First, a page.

Stepping out of the shadows
Over the last ten years, Stéphan Forté has been forging a reputation as a formidable guitarist in the French progressive/symphonic metal act Adagio. But with Adagio enjoying some downtime since the release of Archangels in Black (2009), Forté has seized the opportunity to branch out on his own with The Shadows Compendium Forté’s long awaited solo release.
Those familiar with Forté’s work within Adagio will have some idea of what to expect here, albeit in instrumental form. For those unaware, Forté’s specialty lies within the progressive/neoclassical metal/shred realm, with influential greats such as Joe Satriani, Yngwie J. Malmsteen and Jason Becker evident in the album’s eight tracks.
The opening title track The Shadows Compendium (which features Adagio’s ‘Franck Hermanny on bass) is a perfect example of Forté’s skills and talents on the guitar, with the mid-paced number boasting plenty of shredding guitar work and intertwining riffs that will have budding guitarists frothing at the mouth but what really stands out more than anything else is his ability to craft a guitar instrumental that really works as a song in its own right, which is a real testament to Forté’s song writing. Ex-Nevermore guitarist Jeff Loomis provides some guest guitar work on this track, but given that his style blends seamlessly alongside Forté’s own playing, it’s hard to pinpoint who does what and when. Under normal circumstances, that could well be an issue. But with a song as strong as The Shadows Compendium, it’s a perfect match of both style and sound.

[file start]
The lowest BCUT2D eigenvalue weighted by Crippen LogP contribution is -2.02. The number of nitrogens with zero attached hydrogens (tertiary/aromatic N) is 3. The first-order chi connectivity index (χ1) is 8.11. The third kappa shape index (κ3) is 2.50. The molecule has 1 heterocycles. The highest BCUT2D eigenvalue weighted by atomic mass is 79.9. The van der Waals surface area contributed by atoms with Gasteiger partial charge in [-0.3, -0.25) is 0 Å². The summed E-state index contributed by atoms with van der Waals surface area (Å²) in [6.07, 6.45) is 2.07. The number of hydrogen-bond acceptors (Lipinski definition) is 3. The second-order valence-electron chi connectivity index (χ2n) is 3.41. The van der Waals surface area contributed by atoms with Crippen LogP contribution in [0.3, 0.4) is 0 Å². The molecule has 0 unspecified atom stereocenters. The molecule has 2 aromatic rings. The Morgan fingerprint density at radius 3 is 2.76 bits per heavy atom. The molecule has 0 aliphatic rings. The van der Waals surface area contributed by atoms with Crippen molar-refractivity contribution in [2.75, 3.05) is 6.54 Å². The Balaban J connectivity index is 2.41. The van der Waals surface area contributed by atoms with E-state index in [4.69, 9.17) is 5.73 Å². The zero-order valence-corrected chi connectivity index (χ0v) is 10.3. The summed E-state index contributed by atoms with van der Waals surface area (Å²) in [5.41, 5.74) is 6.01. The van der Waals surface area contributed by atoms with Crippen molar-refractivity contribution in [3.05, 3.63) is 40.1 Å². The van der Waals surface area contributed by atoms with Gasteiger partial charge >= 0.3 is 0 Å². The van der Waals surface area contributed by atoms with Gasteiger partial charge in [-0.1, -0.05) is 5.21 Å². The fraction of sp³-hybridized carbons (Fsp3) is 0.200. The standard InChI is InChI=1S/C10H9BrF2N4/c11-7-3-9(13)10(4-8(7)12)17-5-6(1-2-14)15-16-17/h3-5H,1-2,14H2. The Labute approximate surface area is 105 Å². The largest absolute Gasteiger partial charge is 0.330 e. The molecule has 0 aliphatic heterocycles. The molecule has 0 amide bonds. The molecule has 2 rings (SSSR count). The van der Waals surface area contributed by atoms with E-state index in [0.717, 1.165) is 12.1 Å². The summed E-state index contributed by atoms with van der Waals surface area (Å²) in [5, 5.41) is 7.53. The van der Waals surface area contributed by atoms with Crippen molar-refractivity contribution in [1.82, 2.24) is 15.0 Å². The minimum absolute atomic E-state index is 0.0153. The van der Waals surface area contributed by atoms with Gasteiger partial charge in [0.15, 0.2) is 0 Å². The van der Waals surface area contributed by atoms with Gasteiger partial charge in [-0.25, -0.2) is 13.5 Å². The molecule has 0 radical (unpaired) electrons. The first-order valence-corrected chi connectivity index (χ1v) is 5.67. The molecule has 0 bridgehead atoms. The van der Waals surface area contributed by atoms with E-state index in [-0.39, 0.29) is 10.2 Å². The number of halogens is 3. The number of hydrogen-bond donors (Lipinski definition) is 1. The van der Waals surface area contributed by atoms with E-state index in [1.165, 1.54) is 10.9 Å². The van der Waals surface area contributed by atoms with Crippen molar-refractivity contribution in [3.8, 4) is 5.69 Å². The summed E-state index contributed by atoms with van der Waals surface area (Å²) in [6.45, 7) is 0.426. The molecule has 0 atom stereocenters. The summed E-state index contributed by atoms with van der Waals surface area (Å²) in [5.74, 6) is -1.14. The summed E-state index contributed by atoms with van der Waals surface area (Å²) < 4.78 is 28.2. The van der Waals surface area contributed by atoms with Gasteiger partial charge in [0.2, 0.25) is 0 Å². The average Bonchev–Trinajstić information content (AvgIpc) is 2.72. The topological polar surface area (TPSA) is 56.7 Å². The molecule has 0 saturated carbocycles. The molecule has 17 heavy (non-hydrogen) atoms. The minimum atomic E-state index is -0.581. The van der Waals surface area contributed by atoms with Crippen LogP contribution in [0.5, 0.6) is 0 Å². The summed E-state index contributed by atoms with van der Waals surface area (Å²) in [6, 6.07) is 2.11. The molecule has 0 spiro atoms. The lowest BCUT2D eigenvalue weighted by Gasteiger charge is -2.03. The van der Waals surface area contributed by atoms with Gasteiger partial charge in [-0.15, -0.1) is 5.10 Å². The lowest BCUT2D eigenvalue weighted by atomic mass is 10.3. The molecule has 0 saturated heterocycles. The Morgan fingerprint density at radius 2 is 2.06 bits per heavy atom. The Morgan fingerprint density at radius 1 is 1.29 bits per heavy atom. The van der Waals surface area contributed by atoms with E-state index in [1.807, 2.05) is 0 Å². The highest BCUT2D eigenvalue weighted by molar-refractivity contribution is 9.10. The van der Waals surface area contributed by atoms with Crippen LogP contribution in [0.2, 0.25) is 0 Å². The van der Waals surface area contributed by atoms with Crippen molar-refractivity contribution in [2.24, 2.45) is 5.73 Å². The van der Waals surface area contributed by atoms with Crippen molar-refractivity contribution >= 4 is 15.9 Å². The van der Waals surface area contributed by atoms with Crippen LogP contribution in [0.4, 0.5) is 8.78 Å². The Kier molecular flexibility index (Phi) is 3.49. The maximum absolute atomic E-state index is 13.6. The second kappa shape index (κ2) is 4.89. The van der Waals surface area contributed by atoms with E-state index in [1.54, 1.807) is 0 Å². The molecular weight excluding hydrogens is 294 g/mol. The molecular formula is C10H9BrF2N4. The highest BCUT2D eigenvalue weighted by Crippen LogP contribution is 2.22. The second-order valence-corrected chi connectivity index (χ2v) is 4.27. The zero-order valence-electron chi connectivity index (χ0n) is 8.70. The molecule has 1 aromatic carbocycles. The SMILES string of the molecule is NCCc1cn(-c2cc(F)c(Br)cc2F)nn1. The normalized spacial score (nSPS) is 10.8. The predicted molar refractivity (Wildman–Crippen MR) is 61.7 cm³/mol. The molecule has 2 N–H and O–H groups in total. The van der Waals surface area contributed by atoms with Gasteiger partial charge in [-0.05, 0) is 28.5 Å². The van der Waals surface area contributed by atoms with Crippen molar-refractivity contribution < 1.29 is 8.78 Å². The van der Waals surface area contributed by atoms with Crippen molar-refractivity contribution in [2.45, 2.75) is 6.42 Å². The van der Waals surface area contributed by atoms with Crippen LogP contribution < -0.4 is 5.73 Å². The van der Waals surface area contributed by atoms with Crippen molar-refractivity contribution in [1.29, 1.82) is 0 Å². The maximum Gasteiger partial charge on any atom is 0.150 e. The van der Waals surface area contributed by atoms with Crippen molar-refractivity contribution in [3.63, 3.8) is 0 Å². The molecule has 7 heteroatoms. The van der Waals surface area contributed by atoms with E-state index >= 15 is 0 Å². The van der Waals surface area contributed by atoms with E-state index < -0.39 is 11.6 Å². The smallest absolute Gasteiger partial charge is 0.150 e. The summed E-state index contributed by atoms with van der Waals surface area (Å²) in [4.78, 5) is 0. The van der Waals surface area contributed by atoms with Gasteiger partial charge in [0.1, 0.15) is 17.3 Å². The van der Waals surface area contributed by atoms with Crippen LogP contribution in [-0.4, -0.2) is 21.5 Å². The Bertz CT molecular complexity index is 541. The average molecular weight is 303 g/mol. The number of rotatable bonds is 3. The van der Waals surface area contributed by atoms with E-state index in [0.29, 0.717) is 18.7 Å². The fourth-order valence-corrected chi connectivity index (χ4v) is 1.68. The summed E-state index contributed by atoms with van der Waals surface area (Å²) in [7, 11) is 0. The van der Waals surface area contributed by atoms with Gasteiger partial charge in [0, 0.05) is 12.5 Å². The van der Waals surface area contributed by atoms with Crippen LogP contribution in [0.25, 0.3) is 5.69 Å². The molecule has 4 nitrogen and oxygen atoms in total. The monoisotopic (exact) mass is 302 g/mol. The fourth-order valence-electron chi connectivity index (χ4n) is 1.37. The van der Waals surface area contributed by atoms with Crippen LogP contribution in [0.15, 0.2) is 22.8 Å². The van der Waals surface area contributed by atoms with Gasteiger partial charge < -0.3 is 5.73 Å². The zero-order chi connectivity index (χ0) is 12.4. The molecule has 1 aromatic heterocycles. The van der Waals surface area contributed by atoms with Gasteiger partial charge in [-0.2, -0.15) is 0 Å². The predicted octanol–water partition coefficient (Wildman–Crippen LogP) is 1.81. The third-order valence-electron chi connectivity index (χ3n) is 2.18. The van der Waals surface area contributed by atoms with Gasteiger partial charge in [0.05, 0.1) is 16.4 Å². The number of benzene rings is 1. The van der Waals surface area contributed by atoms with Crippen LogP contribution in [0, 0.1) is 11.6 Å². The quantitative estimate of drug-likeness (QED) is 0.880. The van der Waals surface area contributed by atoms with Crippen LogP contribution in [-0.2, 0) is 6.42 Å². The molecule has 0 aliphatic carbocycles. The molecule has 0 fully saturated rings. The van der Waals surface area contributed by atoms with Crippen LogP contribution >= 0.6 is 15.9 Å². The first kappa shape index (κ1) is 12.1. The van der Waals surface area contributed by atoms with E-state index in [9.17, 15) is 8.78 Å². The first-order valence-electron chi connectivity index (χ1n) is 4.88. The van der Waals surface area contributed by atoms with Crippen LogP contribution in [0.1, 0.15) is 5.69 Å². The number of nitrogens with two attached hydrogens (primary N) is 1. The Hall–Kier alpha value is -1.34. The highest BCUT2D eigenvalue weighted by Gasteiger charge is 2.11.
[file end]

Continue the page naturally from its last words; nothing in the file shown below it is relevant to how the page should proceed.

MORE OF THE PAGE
The clash of styles between Forté and guest guitarist Matthias IA Eklundh (Freak Kitchen) is far more noticeable on the follow-up track De Praestigiis Daemonum, and works at providing some real fireworks on the faster paced shredding metallic number, while on Duat, ex-Eidolon/Megadeth guitarist Glen Drover puts in a stunning performance in tandem with Forté to produce one of the album’s real standouts.
Elsewhere, both Forté and Derek Taylor delve into more melodic progressive territory on the memorable Sorrowful Centruroides, while Daniele Gottardo rip it up in heavier fashion on the darker and complex I Think There’s Someone In The Kitchen.
But, while the album does have several guests, it’s not all about the guests, with Forté proving that he can deliver the goods on his own on tracks such as oriental/neoclassical based Spiritual Bliss, the lightning paced/shredding Prophecies Of Loki XXI (which features some great classical piano work) and the album’s closing reinterpretation of Beethoven’s Improvisation On Sonata No. 14, C # minor – Op. 27, No 2.
Despite his growing status within guitarist’s circles, Forté has confined his talents within Adagio over the last decade and, with The Shadows Compendium, Forté has successfully managed to step out of Adagio’s shadow and thrust himself into the spotlight with his reputation as a guitar great and a first class songwriter firmly intact.
(Listenable Records/Rocket Distribution)